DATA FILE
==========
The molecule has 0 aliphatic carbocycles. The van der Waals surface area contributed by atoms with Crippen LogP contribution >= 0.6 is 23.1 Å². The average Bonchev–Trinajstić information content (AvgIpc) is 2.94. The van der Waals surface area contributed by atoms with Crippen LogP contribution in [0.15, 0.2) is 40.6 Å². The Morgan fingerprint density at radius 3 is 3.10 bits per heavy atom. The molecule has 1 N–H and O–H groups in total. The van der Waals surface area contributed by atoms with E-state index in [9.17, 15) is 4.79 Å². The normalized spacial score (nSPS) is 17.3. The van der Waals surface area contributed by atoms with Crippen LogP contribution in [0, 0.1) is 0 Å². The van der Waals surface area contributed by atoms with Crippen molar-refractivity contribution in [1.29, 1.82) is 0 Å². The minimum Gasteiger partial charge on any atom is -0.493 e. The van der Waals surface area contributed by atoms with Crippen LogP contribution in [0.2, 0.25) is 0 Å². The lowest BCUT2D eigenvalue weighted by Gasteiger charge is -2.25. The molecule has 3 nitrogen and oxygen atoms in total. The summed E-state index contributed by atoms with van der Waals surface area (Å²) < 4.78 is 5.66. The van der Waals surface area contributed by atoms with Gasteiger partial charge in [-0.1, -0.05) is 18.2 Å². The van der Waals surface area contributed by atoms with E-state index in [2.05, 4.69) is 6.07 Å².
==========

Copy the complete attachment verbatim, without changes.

The molecule has 0 aliphatic carbocycles. The van der Waals surface area contributed by atoms with Crippen LogP contribution >= 0.6 is 23.1 Å². The average Bonchev–Trinajstić information content (AvgIpc) is 2.94. The van der Waals surface area contributed by atoms with Crippen LogP contribution in [0.15, 0.2) is 40.6 Å². The Morgan fingerprint density at radius 3 is 3.10 bits per heavy atom. The molecule has 1 N–H and O–H groups in total. The van der Waals surface area contributed by atoms with E-state index in [9.17, 15) is 4.79 Å². The normalized spacial score (nSPS) is 17.3. The van der Waals surface area contributed by atoms with Crippen LogP contribution in [0, 0.1) is 0 Å². The van der Waals surface area contributed by atoms with Crippen molar-refractivity contribution in [1.29, 1.82) is 0 Å². The minimum Gasteiger partial charge on any atom is -0.493 e. The van der Waals surface area contributed by atoms with Crippen LogP contribution in [0.2, 0.25) is 0 Å². The lowest BCUT2D eigenvalue weighted by Gasteiger charge is -2.25. The molecule has 3 nitrogen and oxygen atoms in total. The summed E-state index contributed by atoms with van der Waals surface area (Å²) < 4.78 is 5.66. The van der Waals surface area contributed by atoms with Gasteiger partial charge in [-0.1, -0.05) is 18.2 Å². The van der Waals surface area contributed by atoms with E-state index in [2.05, 4.69) is 6.07 Å².